Bioscience and healthcare are also industries that are growing faster in Phoenix than almost anywhere else in the nation, he continued. The addition of Taiwan Semiconductor Manufacturing Company and the continued expansion of Intel have also made the area a hotbed for semiconductor uses and suppliers over the past 12 months which will continue for the foreseeable future. “The availability of developable land and a development-friendly government that enables a smooth and timely construction process, are also proving to be a major positive.”
Gary Bechtel, CEO at Red Oak Capital, tells GlobeSt.com that he has seen tremendous growth in secondary markets such as Austin, Nashville, Charlotte/Raleigh, and Salt Lake City, which are all experiencing large population increases and to a lesser degree tertiary markets such as Gainesville, Lincoln, and Huntsville.
Erin Morales, Principal and Managing Director, Avison Young, tells GlobeSt that Austin continues to see unparalleled growth in jobs, population and business—all of which surged through the pandemic.
“Companies and people love to call Austin home because it checks so many boxes,” she said. “It is a coveted place to live and work for both families and young professionals, provides a number of higher education options, and has a diverse mix of amenities and activities for residents to enjoy. It’s also one of the country’s top tourist destinations.
“Real estate investors recognize the velocity of these fundamentals is not slowing down. Some of Austin’s most recent company expansions include Tesla, which will soon begin production at its new Gigafactory in southeast Austin, and Samsung who just announced a $17 billion investment in Taylor—just east of Austin—for a new facility to be used for the production of advanced semiconductors. Finally, Micron Technology has also shown interest in the Austin area, scouting potential locations for its $40 billion plant in Central Texas.”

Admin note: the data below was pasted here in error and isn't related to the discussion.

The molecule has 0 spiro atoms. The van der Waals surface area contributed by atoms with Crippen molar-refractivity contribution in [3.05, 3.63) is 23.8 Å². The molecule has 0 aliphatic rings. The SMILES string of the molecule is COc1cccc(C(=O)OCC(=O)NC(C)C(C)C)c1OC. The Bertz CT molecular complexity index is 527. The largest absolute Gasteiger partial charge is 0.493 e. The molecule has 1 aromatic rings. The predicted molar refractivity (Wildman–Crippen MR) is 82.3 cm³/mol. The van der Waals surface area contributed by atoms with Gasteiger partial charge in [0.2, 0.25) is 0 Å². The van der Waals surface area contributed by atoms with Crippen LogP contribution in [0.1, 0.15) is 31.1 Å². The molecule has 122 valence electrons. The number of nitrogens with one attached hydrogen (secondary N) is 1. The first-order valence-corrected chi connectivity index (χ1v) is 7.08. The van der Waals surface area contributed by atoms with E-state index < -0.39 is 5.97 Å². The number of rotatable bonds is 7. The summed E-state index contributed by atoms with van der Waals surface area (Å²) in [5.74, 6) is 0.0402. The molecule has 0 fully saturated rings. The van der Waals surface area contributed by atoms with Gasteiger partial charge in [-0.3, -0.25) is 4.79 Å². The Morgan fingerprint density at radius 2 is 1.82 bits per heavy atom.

Allan Swaringen, president & CEO of JLL Income Property Trust, tells GlobeSt.com that he continues to have high conviction that industrial properties in markets with irreplaceable transportation infrastructure will deliver attractive, long-term risk adjusted returns.
“While the industrial and warehouse sector has been one of the top performers for the last few years, we believe this sector continues to be attractive though our focus is more geared toward transportation hubs rather than “last mile” locations. The Chicago, Atlanta, Dallas/Fort Worth, Seattle, Louisville, and Phoenix markets are good examples of this.”
Kip Sowden, CEO and Chairman of RREAF Holdings, tells GlobeSt that the Sunbelt must be on everyone’s list.
“The I-35 artery there, between Dallas and San Antonio, which encompasses nearly half of the rapidly growing Texas population, is where housing demand cannot be satiated. We are also very bullish on the Middle Tennessee area and several targeted markets in the mountain west region experiencing continued expansion,” Sowden said.
Chris Okada, CEO, Okada & Co., tells GlobeSt.com that despite ongoing work-from-home protocols, NYC office space is making a comeback.
“We are seeing significant appetite, particularly in Midtown South below 34th Street,” he said. “Over the past 12 months, companies including Facebook, Google, and Amazon acquired space in the area, sinking serious investments into the future of office.”